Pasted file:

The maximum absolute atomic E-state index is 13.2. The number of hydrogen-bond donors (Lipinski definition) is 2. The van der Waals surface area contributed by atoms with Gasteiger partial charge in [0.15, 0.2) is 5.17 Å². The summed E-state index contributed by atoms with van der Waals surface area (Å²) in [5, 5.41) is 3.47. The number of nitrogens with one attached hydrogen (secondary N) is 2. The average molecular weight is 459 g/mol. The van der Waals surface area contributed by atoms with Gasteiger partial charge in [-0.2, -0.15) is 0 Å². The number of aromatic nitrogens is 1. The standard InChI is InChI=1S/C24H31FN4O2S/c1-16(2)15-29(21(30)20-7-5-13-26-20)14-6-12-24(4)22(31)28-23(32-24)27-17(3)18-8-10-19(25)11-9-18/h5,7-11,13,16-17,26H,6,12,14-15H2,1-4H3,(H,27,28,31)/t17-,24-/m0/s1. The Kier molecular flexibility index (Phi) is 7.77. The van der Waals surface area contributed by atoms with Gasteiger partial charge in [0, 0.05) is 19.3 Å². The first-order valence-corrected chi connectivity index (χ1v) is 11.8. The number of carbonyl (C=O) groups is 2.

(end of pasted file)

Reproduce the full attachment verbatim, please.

The maximum absolute atomic E-state index is 13.2. The number of hydrogen-bond donors (Lipinski definition) is 2. The van der Waals surface area contributed by atoms with Gasteiger partial charge in [0.15, 0.2) is 5.17 Å². The summed E-state index contributed by atoms with van der Waals surface area (Å²) in [5, 5.41) is 3.47. The number of nitrogens with one attached hydrogen (secondary N) is 2. The average molecular weight is 459 g/mol. The van der Waals surface area contributed by atoms with Gasteiger partial charge in [-0.2, -0.15) is 0 Å². The number of aromatic nitrogens is 1. The standard InChI is InChI=1S/C24H31FN4O2S/c1-16(2)15-29(21(30)20-7-5-13-26-20)14-6-12-24(4)22(31)28-23(32-24)27-17(3)18-8-10-19(25)11-9-18/h5,7-11,13,16-17,26H,6,12,14-15H2,1-4H3,(H,27,28,31)/t17-,24-/m0/s1. The Kier molecular flexibility index (Phi) is 7.77. The van der Waals surface area contributed by atoms with Gasteiger partial charge in [0, 0.05) is 19.3 Å². The first-order valence-corrected chi connectivity index (χ1v) is 11.8. The number of carbonyl (C=O) groups is 2.